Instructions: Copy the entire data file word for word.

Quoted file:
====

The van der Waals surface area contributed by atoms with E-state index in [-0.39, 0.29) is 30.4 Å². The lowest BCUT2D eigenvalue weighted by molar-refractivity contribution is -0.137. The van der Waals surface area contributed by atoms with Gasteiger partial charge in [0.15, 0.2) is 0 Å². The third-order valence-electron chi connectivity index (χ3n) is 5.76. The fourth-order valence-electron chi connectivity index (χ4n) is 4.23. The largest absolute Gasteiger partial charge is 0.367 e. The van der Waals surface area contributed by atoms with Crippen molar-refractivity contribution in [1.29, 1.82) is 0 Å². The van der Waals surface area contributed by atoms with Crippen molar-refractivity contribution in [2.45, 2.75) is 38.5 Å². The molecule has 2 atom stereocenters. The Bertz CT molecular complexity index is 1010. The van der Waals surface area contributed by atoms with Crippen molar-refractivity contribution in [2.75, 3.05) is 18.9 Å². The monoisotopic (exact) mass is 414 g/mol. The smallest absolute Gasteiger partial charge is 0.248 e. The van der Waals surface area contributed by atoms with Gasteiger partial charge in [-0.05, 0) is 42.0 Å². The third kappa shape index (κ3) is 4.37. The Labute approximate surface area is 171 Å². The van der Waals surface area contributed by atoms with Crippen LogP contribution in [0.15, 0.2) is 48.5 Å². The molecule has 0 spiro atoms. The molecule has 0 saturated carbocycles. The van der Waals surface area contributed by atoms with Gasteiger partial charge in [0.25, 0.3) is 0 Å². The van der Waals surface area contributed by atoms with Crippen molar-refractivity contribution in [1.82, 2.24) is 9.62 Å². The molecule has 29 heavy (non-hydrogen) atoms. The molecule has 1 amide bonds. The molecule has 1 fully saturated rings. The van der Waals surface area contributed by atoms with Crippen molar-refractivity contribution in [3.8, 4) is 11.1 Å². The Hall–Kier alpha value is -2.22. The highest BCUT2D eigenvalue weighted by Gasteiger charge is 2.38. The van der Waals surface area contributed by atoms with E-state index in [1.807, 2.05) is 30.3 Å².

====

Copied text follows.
The van der Waals surface area contributed by atoms with E-state index in [-0.39, 0.29) is 30.4 Å². The lowest BCUT2D eigenvalue weighted by molar-refractivity contribution is -0.137. The van der Waals surface area contributed by atoms with Gasteiger partial charge in [0.15, 0.2) is 0 Å². The third-order valence-electron chi connectivity index (χ3n) is 5.76. The fourth-order valence-electron chi connectivity index (χ4n) is 4.23. The largest absolute Gasteiger partial charge is 0.367 e. The van der Waals surface area contributed by atoms with Crippen molar-refractivity contribution in [1.29, 1.82) is 0 Å². The van der Waals surface area contributed by atoms with Crippen molar-refractivity contribution in [2.45, 2.75) is 38.5 Å². The molecule has 2 atom stereocenters. The Bertz CT molecular complexity index is 1010. The van der Waals surface area contributed by atoms with Crippen molar-refractivity contribution in [2.75, 3.05) is 18.9 Å². The monoisotopic (exact) mass is 414 g/mol. The smallest absolute Gasteiger partial charge is 0.248 e. The van der Waals surface area contributed by atoms with Gasteiger partial charge in [-0.05, 0) is 42.0 Å². The third kappa shape index (κ3) is 4.37. The Labute approximate surface area is 171 Å². The van der Waals surface area contributed by atoms with Crippen LogP contribution in [0.15, 0.2) is 48.5 Å². The molecule has 0 spiro atoms. The molecule has 0 saturated carbocycles. The van der Waals surface area contributed by atoms with Gasteiger partial charge in [0.25, 0.3) is 0 Å². The van der Waals surface area contributed by atoms with Crippen molar-refractivity contribution in [1.82, 2.24) is 9.62 Å². The molecule has 29 heavy (non-hydrogen) atoms. The molecule has 1 amide bonds. The molecule has 1 fully saturated rings. The van der Waals surface area contributed by atoms with Crippen molar-refractivity contribution in [3.8, 4) is 11.1 Å². The Hall–Kier alpha value is -2.22. The highest BCUT2D eigenvalue weighted by Gasteiger charge is 2.38. The van der Waals surface area contributed by atoms with E-state index in [1.807, 2.05) is 30.3 Å².